drb for ajax based chat?

I have a basic chat application
running but I don’t like having to make the browser auto check for new
messages every so often. I would prefer a push scenario where the data
is pushed from the server to the client.

would drb make for a good solution to this problem?

I know alot of ajax chat apps use flash to create this push type application but I don’t want to use flash if at all possible.

Thanks for any input on weather or not drb would be a good choice or any other suggestions!

Charlie

You’re comparing apples and oranges here, sorry to say. Drb has nothing to do with being able to push data to the client, it’s simply a tool to let you run ruby processes outside of the normal http request process. You want to push data to the client, you have two options:

  1. Have the client AJAX poll every x seconds.
  2. Have a Flash or Java applet that opens a socket to the server and is able to process the received data (Juggernaut is great for this, yes it does use Flash).

I’m currently going the Java applet way because it has very seamless integration with JavaScript and back, something that Flash has only recently got in Flash 8, and who knows when Linux and Mac will ever see that player.

I think you can use Drb to start the listen server, but that’s about it. Check out the Juggernaut plugin, it is exactly what you are looking for.

Jason

http://blog.lingr.com/ has some posts that might be helpful.

Thanks,
Pratik

Jason Roelofs wrote:

1) Have the client AJAX poll every x seconds.
2) Have a Flash or Java applet that opens a socket to the server and is able
to process the received data (Juggernaut is great for this, yes it does use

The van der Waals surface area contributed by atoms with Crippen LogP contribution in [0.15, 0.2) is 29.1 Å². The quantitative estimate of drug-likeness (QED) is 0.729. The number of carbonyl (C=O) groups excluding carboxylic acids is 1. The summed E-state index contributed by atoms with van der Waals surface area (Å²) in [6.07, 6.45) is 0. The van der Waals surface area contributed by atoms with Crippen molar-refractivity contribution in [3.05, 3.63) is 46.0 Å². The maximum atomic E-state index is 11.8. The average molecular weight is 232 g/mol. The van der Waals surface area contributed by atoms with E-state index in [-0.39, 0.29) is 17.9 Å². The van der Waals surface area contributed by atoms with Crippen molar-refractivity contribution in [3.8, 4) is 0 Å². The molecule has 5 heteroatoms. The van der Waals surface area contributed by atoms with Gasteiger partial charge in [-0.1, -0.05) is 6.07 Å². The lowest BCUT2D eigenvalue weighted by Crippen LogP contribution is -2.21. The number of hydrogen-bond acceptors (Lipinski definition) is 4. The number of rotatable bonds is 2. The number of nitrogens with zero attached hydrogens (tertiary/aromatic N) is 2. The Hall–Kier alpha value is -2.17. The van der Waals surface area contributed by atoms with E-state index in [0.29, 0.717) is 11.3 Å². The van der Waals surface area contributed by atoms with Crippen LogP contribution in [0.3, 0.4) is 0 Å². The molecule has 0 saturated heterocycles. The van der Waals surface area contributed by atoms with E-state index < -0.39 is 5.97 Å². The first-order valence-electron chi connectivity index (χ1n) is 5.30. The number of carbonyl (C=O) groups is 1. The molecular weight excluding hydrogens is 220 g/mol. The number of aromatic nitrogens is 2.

Flash).

Per my "how to chat" research, a responsive chat application is primarily an illusion. (GChat shall go where few dare tread!)

You can't tell the difference between another chatter taking 15 seconds to write a reply, and your own browser taking 15 seconds to deliver it.

The trick to the illusion of responsiveness (per that post) is to send your own message back with the reply to the AJAX post that sends your message. So a chatter has two AJAX things, a periodical one and a form_remote one. Both call the same target action, and both update from the same batch of JavaScript.

Each time you submit a message, if the message is non-blank, the chatter action pushes the chat into the database, then fetches any new chat from the database, and returns it in the response. The result appears instant, and you can't tell that other people are slow.

Channer Teomond wrote:

One trick to avoid the database is to use memcached. Its much faster
for this kind of thing, but the chat history lives in RAM, not the DB.
The bonus is your not hitting the DB every few seconds.

MySQL?

I'm SQLite3 until further notice. (And major props to _why for fixing some silly syntax errors - only by rewriting the driver!)

I know you can use drb to create an ajax upload progress bar. It would seem that this progress bar is being “pushed” from the server. Is it not?

Nope. It is being polled by the client with javascript. Drb itself cannot talk directly to the client because it requires ruby on the other side of the connection to uncode drb calls. So you can use a drb server to hold state and chat lines in memory in one single place so that you can have other socket servers that open a push type connection to the client. Then you have code that takes an incoming chat line and adds it to the drbserver state and then makes the push servers push that line to all clients connected to that chat.

  What you should look at is juggernought(sic?) It has a socket server and a rails plugin for working with the socket server for push type connections.

  Also the author of Lighttpd has been writing some interesting stuff about this topic recently. It looks like he has some cool ideas coming down the pipe for lighty.

http://blog.lighttpd.net/articles/2006/11/27/comet-meets-mod_mailbox

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